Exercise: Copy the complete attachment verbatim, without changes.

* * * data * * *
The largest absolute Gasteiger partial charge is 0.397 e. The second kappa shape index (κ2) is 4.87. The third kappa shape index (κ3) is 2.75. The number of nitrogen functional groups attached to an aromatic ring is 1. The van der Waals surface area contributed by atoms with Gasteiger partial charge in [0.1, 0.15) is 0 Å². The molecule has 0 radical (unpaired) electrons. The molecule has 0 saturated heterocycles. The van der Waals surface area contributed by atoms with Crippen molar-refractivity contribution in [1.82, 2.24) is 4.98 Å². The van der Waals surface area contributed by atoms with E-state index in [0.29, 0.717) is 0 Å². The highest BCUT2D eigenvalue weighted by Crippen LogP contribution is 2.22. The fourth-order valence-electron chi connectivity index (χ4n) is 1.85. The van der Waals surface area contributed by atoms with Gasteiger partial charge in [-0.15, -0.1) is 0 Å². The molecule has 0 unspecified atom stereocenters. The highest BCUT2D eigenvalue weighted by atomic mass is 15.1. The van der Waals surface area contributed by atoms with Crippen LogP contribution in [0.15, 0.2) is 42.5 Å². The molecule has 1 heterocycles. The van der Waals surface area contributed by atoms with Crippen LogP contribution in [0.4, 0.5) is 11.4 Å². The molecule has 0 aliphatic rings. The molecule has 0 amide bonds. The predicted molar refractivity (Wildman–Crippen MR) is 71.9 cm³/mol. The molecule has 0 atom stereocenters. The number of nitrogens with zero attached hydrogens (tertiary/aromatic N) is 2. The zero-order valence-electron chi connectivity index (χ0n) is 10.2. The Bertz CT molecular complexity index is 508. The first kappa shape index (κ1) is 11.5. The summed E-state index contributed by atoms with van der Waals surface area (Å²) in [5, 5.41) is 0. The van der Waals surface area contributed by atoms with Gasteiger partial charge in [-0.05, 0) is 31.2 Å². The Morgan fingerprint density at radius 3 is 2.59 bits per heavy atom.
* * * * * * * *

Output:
The largest absolute Gasteiger partial charge is 0.397 e. The second kappa shape index (κ2) is 4.87. The third kappa shape index (κ3) is 2.75. The number of nitrogen functional groups attached to an aromatic ring is 1. The van der Waals surface area contributed by atoms with Gasteiger partial charge in [0.1, 0.15) is 0 Å². The molecule has 0 radical (unpaired) electrons. The molecule has 0 saturated heterocycles. The van der Waals surface area contributed by atoms with Crippen molar-refractivity contribution in [1.82, 2.24) is 4.98 Å². The van der Waals surface area contributed by atoms with E-state index in [0.29, 0.717) is 0 Å². The highest BCUT2D eigenvalue weighted by Crippen LogP contribution is 2.22. The fourth-order valence-electron chi connectivity index (χ4n) is 1.85. The van der Waals surface area contributed by atoms with Gasteiger partial charge in [-0.15, -0.1) is 0 Å². The molecule has 0 unspecified atom stereocenters. The highest BCUT2D eigenvalue weighted by atomic mass is 15.1. The van der Waals surface area contributed by atoms with Crippen LogP contribution in [0.15, 0.2) is 42.5 Å². The molecule has 1 heterocycles. The van der Waals surface area contributed by atoms with Crippen LogP contribution in [0.4, 0.5) is 11.4 Å². The molecule has 0 aliphatic rings. The molecule has 0 amide bonds. The predicted molar refractivity (Wildman–Crippen MR) is 71.9 cm³/mol. The molecule has 0 atom stereocenters. The number of nitrogens with zero attached hydrogens (tertiary/aromatic N) is 2. The zero-order valence-electron chi connectivity index (χ0n) is 10.2. The Bertz CT molecular complexity index is 508. The first kappa shape index (κ1) is 11.5. The summed E-state index contributed by atoms with van der Waals surface area (Å²) in [5, 5.41) is 0. The van der Waals surface area contributed by atoms with Gasteiger partial charge in [-0.05, 0) is 31.2 Å². The Morgan fingerprint density at radius 3 is 2.59 bits per heavy atom.